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Wednesday, July 30, 2014 |  Madison, WI: 74.0° F  A Few Clouds
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Citizen Dave: Lessons learned from In the Garden of Beasts by Erik Larson

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It's already presidential election season and it's a good idea to ask what notes, aside from specific policy proposals, each candidate is hitting, what part of each of us they are trying to appeal to.

Like a lot of Americans this summer I've been reading Erik Larson's latest book, In the Garden of Beasts. The book is about Franklin Roosevelt's first ambassador to Hitler's Germany, William Dodd. It's full of intrigue, not the least of which revolves around the serial sexual exploits of the ambassador's daughter.

But that's not the reason to read the book. What I found fascinating were the descriptions of middle class German life at the beginning of Nazi rule. It feels so much like America. People pretty much just wanted to go about their own business and they didn't want to be bothered with the details of Hitler's policies.

What's most disheartening about Larson's book are descriptions of how close things came to turning out differently. Hitler was put in power by men who thought they could control him, many of whom ended up dead at Hitler's behest. He wasn't taken seriously by the U.S. State Department and he was dismissed by one contemporary as a man who looked like "a suburban hairdresser on his day off."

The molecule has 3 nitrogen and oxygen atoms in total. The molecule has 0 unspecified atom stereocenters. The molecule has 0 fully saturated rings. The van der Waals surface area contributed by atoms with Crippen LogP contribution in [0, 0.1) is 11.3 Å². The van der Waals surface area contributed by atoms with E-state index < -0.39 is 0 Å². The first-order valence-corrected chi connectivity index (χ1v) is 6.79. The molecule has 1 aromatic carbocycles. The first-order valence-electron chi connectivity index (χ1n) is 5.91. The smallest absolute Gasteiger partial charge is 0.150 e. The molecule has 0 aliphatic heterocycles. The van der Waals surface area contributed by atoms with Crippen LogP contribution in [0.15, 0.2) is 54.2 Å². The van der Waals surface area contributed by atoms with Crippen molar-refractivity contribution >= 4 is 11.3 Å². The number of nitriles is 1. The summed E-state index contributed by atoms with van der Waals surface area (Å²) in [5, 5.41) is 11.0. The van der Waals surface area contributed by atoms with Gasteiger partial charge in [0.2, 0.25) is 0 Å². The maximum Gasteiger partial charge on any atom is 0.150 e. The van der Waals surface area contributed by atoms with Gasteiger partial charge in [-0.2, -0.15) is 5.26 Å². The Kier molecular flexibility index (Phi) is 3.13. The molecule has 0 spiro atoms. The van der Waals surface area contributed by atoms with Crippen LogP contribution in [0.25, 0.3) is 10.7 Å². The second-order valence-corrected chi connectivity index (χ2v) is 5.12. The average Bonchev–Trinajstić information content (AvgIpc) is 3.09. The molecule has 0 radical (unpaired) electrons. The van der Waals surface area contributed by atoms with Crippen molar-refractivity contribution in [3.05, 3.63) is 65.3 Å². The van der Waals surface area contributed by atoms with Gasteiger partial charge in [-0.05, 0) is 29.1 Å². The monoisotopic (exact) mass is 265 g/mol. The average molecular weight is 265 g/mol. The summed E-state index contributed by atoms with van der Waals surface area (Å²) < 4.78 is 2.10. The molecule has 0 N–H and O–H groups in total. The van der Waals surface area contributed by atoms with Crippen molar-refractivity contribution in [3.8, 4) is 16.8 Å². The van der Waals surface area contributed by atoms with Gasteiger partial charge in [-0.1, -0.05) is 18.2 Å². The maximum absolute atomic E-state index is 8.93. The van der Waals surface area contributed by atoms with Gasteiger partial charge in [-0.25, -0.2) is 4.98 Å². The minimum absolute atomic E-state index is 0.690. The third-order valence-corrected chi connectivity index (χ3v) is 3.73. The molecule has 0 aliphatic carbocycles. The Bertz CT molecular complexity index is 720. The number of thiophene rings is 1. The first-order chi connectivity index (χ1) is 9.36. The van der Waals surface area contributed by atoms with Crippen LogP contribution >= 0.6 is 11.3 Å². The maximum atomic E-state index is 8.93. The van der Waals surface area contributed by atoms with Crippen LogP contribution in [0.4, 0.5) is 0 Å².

Larson describes how the personality of Germany changed overnight under Hitler's reign. Hitler made it okay, in fact patriotic, to hate. Any electorate is as complex as a single human being. We all have tendencies toward decency and generosity combined with the capability for paranoia and callousness. Hitler played on the latter.

For those who think it can't happen here, another good book to read is Phillip Roth's The Plot Against America. Though fiction, Roth paints a chilling portrait of how a popular, but pro-Nazi Charles Lindbergh might have been elected president in 1940 over a tired and less popular FDR.

The point is that sometimes one person does matter and the notes they choose to play on the public stage get echoed back and can change history for good or evil. It's what Lincoln meant when he called on Americans to find the "better angels of our nature." And it's why I still support Barack Obama. Because at the end of the day, despite my frustrations with his policies, he appeals to the things that are best in us.

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